Does your family have any Christmas traditions?
The Clark household was full of them. On Christmas Eve, we’d attend a church service. (And somehow, no matter where we lived in the world, they would light candles at the end of the service and sing “Silent Night.”)
After we got home, we’d eat some chili and “Santa” (a family friend dressed up as the jolly character) would visit, usually bringing a stuffed animal as a preliminary gift.
And afterward we were allowed to open one gift before trotting off to bed.
The next morning, we’d wake to the smell of monkey bread cooking in the oven. My sisters and I would run downstairs to see that good ol’ St. Nick had delivered some extra gifts while we were sleeping. And our family would open presents while a Christmas album played in the background.
And the rest of the day would consist of enjoying our new things and watching Christmas movies together.
As we got older (and more mature), these traditions changed with us. But the one constant through all the years was how these traditions brought us together.
So if a little family togetherness is on your Christmas list, here are five traditions that might help bring your family together in today’s technology-driven culture—using it, entertainment and a little old-fashioned family time to help pull you and yours closer, not push you apart:
1. Watch Christmas Movies and Christmas TV Specials
Curling up with your family under some blankets while drinking hot cocoa is a great way to spend time together. And you don’t have to wait ‘til Christmas Day to try it. Every year, my family has a contest to see who can quote the most lines from our favorite holiday classics. And I’ll never forget the year we replayed the tarantula scene from Home Alone over and over until we were literally crying from laughing so hard.
So, take your pick!
Nearly every streaming platform has a playlist of holiday-themed flicks available to watch. TNT and TBS air A Christmas Story on repeat all of Christmas Day. (Not to mention the slew of feel-good winter flicks that the Hallmark Channel puts out every year.) And Plugged In has a list of the 10 Best Family Christmas Movies on our website, where you can also find reviews for dozens of other holiday films.
2. Play Video Games as a Family
Too often, my parents would make the mistake of purchasing individual gaming devices, such as today’s Nintendo Switch, that would inevitably result in we young’uns hiding away in a corner to immerse ourselves in our games until our thumbs went numb.
But as we got older, our parents got smarter. They’d save those types of consoles and games for our birthdays and instead purchase things like Mario Kart or Just Dance for Christmas as a group gift.
These games can be enjoyed by young and old alike. And you’ll find your kids not only playing together but cooperating better to get a higher score.
3. Listen to Christmas Music
For me, the Christmas season starts when I hear the first few notes of “Deck the Halls” from Mannheim Steamroller’s 1984 album, Christmas. It just sounds like Christmas. I fondly remember many holiday road trips to Grandma’s house singing along to our favorite carols on a cassette tape. And somewhere in our family’s iCloud account is a video of me and my sisters giving an impromptu concert in the kitchen with wooden spoons as microphones.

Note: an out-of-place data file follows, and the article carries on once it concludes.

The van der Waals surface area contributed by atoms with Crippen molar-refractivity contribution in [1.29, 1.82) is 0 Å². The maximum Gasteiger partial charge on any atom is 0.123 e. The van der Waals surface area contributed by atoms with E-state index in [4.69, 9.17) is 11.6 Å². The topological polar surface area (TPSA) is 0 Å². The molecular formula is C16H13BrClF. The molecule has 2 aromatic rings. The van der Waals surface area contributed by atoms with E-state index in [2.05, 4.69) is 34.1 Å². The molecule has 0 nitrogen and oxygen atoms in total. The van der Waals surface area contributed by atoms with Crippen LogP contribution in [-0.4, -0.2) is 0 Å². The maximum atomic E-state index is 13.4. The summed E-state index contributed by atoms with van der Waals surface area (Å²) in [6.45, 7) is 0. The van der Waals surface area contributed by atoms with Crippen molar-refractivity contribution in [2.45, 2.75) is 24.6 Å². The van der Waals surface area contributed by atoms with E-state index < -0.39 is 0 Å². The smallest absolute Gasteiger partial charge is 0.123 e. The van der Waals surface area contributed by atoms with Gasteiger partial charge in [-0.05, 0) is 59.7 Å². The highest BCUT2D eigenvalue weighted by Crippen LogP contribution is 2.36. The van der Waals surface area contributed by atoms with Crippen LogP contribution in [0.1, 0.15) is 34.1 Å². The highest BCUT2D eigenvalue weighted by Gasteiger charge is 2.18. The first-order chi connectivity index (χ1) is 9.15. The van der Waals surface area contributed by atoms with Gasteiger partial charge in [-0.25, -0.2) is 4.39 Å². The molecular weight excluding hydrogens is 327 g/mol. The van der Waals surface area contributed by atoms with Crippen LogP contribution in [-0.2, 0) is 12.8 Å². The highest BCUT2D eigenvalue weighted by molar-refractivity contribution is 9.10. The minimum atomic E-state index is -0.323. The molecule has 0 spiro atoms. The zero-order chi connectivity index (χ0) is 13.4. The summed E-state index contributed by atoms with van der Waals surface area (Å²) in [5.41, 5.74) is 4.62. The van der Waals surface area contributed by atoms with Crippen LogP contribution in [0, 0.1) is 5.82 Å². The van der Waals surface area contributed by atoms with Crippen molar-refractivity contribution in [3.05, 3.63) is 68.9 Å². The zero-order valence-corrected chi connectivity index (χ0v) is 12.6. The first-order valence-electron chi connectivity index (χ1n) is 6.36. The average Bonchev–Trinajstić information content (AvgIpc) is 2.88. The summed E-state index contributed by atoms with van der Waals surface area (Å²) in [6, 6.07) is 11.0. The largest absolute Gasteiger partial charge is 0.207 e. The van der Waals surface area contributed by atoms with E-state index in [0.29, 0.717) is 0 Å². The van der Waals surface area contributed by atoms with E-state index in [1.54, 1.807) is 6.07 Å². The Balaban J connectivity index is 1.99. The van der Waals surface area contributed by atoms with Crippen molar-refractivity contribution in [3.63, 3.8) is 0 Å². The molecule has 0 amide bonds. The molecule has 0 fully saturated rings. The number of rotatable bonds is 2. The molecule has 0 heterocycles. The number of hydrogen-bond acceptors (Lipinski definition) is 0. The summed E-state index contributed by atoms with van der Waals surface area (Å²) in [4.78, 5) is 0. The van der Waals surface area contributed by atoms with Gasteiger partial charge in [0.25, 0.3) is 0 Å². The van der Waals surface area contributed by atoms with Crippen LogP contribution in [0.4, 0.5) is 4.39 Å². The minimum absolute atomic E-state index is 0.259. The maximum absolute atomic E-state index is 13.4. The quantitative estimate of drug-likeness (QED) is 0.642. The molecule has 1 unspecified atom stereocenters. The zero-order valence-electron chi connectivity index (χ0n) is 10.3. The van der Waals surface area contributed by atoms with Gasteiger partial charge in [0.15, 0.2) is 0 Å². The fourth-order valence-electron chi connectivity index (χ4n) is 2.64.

And now, thanks once again to streaming platforms, we have access to more songs than ever! So, take some time to explore the different Christmas playlists on Apple Music and Spotify. Have your kids share their favorite holiday hits with you and have fun creating a playlist together! Then you can enjoy the songs while you’re driving, cooking, opening presents or while participating in my next suggestion…
4. Take Down the Christmas Decorations
Sometimes putting up decorations can be stressful because you want it to look just so. But some families find that letting their littles help gives it more character. However, even though it might seem a bit banal, taking down the season’s decorations is something everyone can participate in! (Not to mention that it’s a nice break from the screens.)
Epiphany, which is usually celebrated on January 5 or 6, marks the day the Three Kings (or Wise Men) visited the infant Jesus. And you can use this time to not only tell your kids more about the events that followed Christ’s birth, but to bond with them as well. (Seriously, I still have fun helping my dad take down the Christmas lights since it means I get to climb up on the roof of the house!)
5. Teach the Nativity Story
And since we’re talking about the reason for the season, take some time to teach the Nativity story to your family this year.
And, of course, my personal favorite, which is reading it directly from the Bible. Because no matter how many times I hear the story, it still rings true. (And Mom and Dad always read it best.)
Let us know what you think of our traditions in the comments! And if your family does something different (or perhaps has a different spin on these ideas), let know about those as well. We pray they bring your family joy and peace this year!